Some called it the British Schindler’s List, but when the children’s names went on it, exactly 80 years ago, no-one could have imagined that it was only the prelude to the unfolding horror.
The portent had come just a few days earlier and the evidence was still strewn on the streets. In what became known as Kristallnacht – the night of broken glass –Hitler’s paramilitary troops had systematically smashed the windows of Jewish-owned shops, buildings, and synagogues. Some 30,000 men were taken away to concentration camps.
As the news and the fear spread, few MPs were surprised when, on November 21, 1938, the Home Secretary, Samuel Hoare, told them that almost every German parent who had been asked, had wanted their children to flee to Britain without them.
Yesterday at Clarence House, Prince Charles led the anniversary commemoration of the Kindertransport initiative.
“I hope people have learned lessons,” he said to the former refugees, now in their 80s and 90s. “I think what you all have gone through is astonishing.”
He listened as they recalled leaving their families behind. Fewer than half would see their parents again.
“I can never get over your stories,” said Charles, who is patron of the Holocaust Memorial Day Trust. He was encouraged, he added, that so many now visited schools to talk about their experiences so they are never forgotten.
The Kindertransport brought some 10,000 children aged between three and 17 from Germany, Austria, Czechoslovakia and Poland. The first party of nearly 200 arrived in Harwich three weeks after Kristallnacht. But it was a narrow window that closed less than a year later, when the Prime Minister declared war on Germany.
It had been five days after Kristallnacht that Neville Chamberlain had received a delegation of British, Jewish and Quaker leaders who beseeched him to allow the temporary admission of unaccompanied children. They would return home when the danger passed.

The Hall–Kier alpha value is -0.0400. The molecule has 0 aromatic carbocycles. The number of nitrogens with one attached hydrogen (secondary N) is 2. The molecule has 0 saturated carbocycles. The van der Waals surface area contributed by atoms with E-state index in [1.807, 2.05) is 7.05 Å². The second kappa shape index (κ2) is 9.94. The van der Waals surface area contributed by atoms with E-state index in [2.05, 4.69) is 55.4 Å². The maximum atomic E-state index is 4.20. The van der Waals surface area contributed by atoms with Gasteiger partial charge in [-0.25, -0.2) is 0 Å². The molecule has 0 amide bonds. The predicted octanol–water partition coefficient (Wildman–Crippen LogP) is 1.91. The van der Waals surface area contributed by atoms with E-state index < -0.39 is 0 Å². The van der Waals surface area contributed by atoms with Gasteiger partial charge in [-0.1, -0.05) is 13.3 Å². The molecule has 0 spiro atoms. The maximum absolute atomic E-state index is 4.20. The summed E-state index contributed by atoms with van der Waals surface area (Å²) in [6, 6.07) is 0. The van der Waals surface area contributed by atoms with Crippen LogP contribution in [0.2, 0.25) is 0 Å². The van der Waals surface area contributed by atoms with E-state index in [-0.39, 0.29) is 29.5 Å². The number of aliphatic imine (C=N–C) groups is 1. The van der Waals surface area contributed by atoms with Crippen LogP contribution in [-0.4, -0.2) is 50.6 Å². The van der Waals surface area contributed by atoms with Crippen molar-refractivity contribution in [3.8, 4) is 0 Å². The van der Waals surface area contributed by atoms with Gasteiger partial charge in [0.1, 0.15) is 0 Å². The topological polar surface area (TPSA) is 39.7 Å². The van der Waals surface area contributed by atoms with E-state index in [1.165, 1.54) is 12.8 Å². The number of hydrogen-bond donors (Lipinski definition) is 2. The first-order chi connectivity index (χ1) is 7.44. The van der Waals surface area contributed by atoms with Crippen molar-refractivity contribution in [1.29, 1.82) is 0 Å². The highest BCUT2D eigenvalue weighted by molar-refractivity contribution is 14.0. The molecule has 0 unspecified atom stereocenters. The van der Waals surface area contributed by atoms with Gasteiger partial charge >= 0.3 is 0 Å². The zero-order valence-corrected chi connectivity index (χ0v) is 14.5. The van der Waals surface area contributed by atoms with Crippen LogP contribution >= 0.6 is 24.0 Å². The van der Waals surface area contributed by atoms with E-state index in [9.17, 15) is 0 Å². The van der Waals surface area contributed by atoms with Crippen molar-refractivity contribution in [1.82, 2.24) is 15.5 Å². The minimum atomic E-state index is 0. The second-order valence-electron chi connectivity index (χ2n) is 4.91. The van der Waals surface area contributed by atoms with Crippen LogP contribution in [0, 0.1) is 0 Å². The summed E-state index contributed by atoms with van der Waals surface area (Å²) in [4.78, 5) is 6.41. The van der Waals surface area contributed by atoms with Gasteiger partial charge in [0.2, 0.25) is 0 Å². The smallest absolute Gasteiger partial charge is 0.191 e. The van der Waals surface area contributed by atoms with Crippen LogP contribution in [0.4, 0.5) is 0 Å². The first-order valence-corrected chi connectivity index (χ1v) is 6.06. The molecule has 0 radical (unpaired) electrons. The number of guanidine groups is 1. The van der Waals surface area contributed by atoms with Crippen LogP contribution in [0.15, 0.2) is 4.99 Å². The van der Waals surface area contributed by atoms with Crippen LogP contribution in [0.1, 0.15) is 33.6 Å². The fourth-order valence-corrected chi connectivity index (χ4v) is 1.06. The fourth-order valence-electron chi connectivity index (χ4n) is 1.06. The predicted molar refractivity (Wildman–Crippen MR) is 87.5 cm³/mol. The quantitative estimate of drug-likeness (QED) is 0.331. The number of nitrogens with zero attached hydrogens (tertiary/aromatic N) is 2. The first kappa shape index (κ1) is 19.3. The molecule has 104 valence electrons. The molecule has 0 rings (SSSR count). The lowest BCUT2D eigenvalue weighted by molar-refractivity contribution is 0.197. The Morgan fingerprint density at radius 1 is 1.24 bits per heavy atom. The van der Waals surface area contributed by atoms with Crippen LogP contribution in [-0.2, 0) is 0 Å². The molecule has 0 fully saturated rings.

Among the “safe houses” to which they were sent was a hostel in Parkfield Road, in Bradford’s Manningham district. It became the Carlton Hotel, and today is a hostel once more, for those in drug rehabilitation.
Yesterday, husband and wife Bob and Ann Kirk, aged 13 and 10 respectively, when they came separately to Britain, were among those to speak to Charles.
Mr Kirk, 93, said: “I think they call it the 40-year syndrome. We never used to talk about what it was like on Kindertransport. We did not speak about it in the Blitz or long after. Now we keep talking about it.”
Mrs Kirk, 90, said Charles took a “very serious” interest in the Kindertransport. She thought it may be because his grandmother, Princess Alice of Battenberg, saved the lives of Jews in Nazi-occupied Athens by hiding them during the war.
The Prince also met Herman Rothman, 94, who was 15 when he arrived in Britain from Berlin a week before the war broke out.
He went on to work for British intelligence, was an interrogator and also one of the people to translate Hitler’s will. He said Charles was “very interested” in his work for the British.